Generally, if there is no existing answer that solves the full problem, it is often worthwhile to post an answer that will solve half the problem. However, it's important to explain clearly in your answer what part it does solve and what part it doesn't solve.
I noticed that the answer you linked to just shows some code, but doesn't mention that it solves only half the problem and doesn't explain what part it left unsolved. Since you asked for feedback, it would be better to edit your answer to incorporate that information as well.
Also, if you're posting an answer that only solves part of the problem, be careful that you're solving an important, substantial part of the problem. If you're only solving an incidental or minor or secondary part of the problem, posting such an answer might not be as useful.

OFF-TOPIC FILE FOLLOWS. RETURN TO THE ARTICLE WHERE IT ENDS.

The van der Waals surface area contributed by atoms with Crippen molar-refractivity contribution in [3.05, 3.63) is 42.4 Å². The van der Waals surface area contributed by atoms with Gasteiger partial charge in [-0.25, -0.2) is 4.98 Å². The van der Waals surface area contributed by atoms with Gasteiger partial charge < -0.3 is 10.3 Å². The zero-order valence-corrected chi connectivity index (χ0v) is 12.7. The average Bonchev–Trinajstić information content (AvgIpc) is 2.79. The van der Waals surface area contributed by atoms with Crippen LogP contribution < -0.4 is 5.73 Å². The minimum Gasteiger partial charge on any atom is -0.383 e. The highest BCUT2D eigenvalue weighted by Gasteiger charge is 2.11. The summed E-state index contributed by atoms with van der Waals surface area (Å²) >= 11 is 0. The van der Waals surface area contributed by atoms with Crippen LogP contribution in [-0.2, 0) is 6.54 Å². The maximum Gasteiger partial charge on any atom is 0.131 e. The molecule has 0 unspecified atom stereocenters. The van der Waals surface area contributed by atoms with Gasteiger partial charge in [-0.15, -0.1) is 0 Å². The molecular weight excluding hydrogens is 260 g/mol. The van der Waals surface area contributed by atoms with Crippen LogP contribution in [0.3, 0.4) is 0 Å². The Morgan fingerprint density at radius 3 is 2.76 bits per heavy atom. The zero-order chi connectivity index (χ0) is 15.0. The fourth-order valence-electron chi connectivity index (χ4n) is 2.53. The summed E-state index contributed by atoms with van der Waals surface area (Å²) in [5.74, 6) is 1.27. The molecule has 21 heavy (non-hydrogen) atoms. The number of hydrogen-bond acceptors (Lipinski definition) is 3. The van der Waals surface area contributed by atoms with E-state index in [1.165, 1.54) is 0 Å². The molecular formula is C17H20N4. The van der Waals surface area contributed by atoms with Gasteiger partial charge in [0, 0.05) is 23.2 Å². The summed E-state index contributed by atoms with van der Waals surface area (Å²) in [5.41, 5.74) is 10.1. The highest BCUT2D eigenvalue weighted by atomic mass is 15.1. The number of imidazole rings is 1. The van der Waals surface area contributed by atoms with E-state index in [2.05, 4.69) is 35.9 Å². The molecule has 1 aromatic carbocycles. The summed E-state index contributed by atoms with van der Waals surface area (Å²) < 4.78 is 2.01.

In your specific case, I view your answer as borderline. The question asks for a way to open Google Chrome, click on a button, and then close Chrome. The author knows how to open Chrome. Your answer shows how to close Chrome, but not how to click the button. I would consider clicking the button to be essential to the question and the primary task; arguably, closing the window is secondary. Answering only the secondary part might not be super useful in this context. I don't know of any rules that prohibit such an answer, but readers are free to judge your answer accordingly and to upvote or downvote based on their own personal assessment of how useful it is.
Also, if the question is actually a combination of two or more distinct questions, then you might want to vote to close the question as "too broad". Generally, we expect people to post one question per question; if they have two distinct questions, it is usually better to post them in two separate posts.